2. Penetration pricing - involves setting a low initial price to attract many buyers and increase market share. As prices are low, profit margins may also be lower, but due to the high number of sales, the company's costs will fall, allowing it to decrease its prices even further.

Product mix pricing strategies

On the other hand, product mix strategies are used as sometimes companies have to change their pricing when a product is part of a product mix. The five product mix pricing types are as follows (see Figure 2 below):

  1. Product line pricing - involves determining the price steps to be set between different products in a product line. These price steps should be determined based on cost and value differences.

  2. Optional product pricing - involves setting prices for optional or additional products that come with the original product, also known as add-ons and accessories. Examples include specific types of rims when purchasing a car.

  3. Captive product pricing - is similar to optional-product pricing, except the products are accompanied by another product—for example, ink cartridges for a printer or filters for a water filtering jug.

  4. Byproduct pricing - involves determining a price for the byproducts derived from the production of the main product. This can help the company recover costs and even make extra profits. For example, farmers can turn their vegetable resin into biodegradable plastic.¹

  5. Product bundle pricing - involves combining various products into a product bundle and setting the bundle price lower than what the price would be for buying each product individually.

Pricing Product Mix Pricing Strategies StudySmarterFig. 2 - Product Mix Strategies

Price adjustment strategies

Companies often have to adjust their pricing strategies with situational and environmental changes. However, this is not a simple task as there are seven different types of price adjustment strategies:

  1. Discount/allowance pricing - including cash discounts (e.g. 5% discount if the bill is paid within the first ten days) or trade allowances (e.g. a discount if you return your old machine when buying a new one).

  2. Promotional pricing - adding a discount to a product to increase sales volume (e.g. a 20% discount limited time offer).

  3. Segmented pricing - charging different prices for different geographical, product, or customer segments (e.g. students get 20% off).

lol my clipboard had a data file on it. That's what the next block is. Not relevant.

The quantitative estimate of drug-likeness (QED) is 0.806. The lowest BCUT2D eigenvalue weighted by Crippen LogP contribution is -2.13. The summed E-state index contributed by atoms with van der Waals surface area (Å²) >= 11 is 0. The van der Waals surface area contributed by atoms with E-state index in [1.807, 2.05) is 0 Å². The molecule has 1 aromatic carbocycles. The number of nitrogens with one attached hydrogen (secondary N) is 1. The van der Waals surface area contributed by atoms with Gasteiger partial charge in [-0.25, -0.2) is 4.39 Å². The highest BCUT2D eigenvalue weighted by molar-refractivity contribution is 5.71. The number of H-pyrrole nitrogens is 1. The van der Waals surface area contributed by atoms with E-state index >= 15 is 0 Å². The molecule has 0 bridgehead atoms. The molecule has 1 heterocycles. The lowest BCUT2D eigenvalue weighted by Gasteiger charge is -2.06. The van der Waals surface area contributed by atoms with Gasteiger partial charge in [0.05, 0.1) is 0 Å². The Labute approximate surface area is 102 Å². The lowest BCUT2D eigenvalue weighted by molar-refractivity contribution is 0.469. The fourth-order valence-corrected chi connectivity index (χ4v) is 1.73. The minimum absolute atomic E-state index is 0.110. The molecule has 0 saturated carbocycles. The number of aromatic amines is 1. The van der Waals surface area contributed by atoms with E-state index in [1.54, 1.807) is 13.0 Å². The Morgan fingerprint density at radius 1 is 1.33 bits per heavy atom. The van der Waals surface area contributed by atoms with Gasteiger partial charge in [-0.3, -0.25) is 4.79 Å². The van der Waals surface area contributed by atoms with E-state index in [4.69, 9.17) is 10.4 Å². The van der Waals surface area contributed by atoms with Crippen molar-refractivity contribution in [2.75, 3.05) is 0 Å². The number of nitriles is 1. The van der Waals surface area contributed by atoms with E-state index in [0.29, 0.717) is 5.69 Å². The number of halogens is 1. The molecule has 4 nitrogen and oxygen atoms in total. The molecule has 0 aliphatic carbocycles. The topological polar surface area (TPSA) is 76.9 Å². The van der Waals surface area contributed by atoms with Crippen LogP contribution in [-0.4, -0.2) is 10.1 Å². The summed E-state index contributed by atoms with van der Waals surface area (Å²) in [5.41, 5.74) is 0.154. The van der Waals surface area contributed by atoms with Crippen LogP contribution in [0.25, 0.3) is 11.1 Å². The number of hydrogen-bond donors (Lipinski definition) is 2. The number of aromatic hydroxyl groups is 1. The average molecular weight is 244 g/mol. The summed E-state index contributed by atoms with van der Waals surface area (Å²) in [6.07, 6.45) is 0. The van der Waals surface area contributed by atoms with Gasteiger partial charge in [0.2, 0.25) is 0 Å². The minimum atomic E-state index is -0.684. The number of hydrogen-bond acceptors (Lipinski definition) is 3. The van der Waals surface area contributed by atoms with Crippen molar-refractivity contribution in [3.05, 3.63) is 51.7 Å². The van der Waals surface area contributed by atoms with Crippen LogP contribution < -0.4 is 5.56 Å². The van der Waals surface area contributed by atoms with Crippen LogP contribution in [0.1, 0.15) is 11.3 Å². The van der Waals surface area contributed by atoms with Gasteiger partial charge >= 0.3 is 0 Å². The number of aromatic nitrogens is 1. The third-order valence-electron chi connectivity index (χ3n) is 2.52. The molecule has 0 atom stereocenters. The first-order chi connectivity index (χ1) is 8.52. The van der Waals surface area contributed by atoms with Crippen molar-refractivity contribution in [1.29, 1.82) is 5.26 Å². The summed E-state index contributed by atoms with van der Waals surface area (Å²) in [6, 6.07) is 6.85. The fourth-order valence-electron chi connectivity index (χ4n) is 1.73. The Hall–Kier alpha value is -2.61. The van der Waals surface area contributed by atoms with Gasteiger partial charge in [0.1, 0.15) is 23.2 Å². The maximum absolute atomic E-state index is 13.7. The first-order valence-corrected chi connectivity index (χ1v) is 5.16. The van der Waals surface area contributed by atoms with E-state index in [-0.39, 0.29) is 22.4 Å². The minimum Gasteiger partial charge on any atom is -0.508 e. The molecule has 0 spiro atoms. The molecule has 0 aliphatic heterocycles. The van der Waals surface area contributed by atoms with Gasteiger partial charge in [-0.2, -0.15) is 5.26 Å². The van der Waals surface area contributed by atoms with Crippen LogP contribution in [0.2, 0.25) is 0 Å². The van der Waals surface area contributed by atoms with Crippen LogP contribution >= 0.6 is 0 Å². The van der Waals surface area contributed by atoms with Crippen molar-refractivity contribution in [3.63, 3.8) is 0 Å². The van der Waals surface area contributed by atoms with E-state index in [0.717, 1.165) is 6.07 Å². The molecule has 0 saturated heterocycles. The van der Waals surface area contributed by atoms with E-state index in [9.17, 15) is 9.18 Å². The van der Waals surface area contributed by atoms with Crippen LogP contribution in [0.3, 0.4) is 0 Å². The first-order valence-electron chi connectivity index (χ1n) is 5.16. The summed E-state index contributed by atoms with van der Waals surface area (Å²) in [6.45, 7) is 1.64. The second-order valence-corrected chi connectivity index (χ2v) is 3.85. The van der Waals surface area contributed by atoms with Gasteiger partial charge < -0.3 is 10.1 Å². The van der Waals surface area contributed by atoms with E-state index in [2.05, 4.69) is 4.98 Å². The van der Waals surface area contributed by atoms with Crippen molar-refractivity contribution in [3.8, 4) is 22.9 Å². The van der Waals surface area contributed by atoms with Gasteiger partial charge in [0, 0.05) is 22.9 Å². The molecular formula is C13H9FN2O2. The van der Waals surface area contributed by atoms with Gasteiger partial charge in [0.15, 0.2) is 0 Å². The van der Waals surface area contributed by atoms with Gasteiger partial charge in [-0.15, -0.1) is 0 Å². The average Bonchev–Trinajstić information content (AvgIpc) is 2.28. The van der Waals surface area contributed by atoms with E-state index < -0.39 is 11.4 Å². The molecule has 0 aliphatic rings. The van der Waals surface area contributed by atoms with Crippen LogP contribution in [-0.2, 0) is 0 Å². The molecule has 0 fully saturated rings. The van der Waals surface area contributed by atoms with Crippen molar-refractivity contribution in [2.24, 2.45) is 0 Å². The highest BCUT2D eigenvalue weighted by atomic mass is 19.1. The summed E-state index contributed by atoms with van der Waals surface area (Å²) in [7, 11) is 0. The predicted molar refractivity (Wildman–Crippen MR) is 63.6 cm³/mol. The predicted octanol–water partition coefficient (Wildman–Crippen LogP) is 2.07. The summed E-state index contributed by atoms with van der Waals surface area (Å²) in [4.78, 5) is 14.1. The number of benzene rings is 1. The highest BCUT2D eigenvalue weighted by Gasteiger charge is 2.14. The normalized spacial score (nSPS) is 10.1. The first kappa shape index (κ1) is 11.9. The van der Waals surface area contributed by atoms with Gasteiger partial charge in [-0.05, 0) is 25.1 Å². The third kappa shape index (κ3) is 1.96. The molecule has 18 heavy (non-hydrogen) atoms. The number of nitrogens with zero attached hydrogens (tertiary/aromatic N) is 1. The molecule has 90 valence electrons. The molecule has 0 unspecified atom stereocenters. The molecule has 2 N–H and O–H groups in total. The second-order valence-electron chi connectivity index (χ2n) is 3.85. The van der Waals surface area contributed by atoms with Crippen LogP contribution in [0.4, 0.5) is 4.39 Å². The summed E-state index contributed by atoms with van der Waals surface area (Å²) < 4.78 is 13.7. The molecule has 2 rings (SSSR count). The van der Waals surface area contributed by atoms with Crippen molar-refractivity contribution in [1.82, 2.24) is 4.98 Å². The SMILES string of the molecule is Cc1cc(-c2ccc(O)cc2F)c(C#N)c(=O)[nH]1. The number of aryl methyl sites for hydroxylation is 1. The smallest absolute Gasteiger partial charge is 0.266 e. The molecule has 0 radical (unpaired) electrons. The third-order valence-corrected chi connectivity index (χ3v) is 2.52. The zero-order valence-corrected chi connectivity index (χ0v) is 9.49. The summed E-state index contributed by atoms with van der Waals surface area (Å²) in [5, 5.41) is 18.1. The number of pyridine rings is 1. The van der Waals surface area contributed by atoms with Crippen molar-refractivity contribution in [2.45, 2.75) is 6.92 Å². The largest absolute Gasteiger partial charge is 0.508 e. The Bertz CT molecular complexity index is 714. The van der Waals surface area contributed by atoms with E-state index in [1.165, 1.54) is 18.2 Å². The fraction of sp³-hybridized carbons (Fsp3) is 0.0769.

4. Geographical pricing - setting different prices for customers in different countries or cities. For example, a standard Netflix subscription in the UK is £10.99; in Egypt, it is EGP 165 (around £7.20).²

  5. Psychological pricing - involves considering the psychology behind pricing. Customers may be willing to pay a higher price for a product perceived as good quality.

  6. Dynamic pricing - constantly monitoring and adjusting prices to match customer demand and needs.

  7. International pricing - setting prices in different countries based on market factors such as economic conditions, political conditions, legislation, etc.

Examples pricing strategies

Let's now take a closer look at some examples of pricing strategies. For instance, let's consider how Apple adjusts its pricing. When the iPhone 12 first came out, its price was around £800-£1,000. After several months, Apple released newer models - the iPhone 13 and iPhone 13 Pro - and the price of the iPhone 12 dropped to around £600. This is an example of price skimming. Apple sets a high price when a new product is first introduced. Later on, as more recent models of the iPhone are developed and launched, the company gradually decreases the price of its older models.

Another example of pricing strategies can be observed through museum ticket prices. For example, to enter the Van Gogh Museum in Amsterdam, you must pay €19; however, if you have a valid student card, you only pay €10 to enter. On the other hand, if you are under 18 or have a museum card, other museum passes, or memberships, you can join for free. This is an example of segmented pricing as different customer groups (segments) are charged different entry prices. Therefore, depending on the company's industry, it can use various pricing strategies to encourage customers to purchase its product.

Pricing - Key takeaways

  • Price is the amount of money expected and given in exchange for a good or service. Pricing objectives should be aligned with the company's overall marketing and corporate goals.
  • There are three main pricing strategies: value-based pricing (based on customer value), cost-based pricing (based on production costs), and competition pricing (based on prices set by the competitors).
  • New product pricing strategies include price skimming and penetration pricing.
  • There are five product mix pricing strategies: product line, optional product, captive product, byproduct, and product-bundle pricing.
  • Companies often have to adjust their pricing strategies with situational and environmental changes. The seven price adjustment strategies include discount, promotional, segmented, geographical, psychological, dynamic, and international pricing.

References

  1. Stephen West. 10 Seemingly Useless By-Products That Made Millions. Listverse. 2013.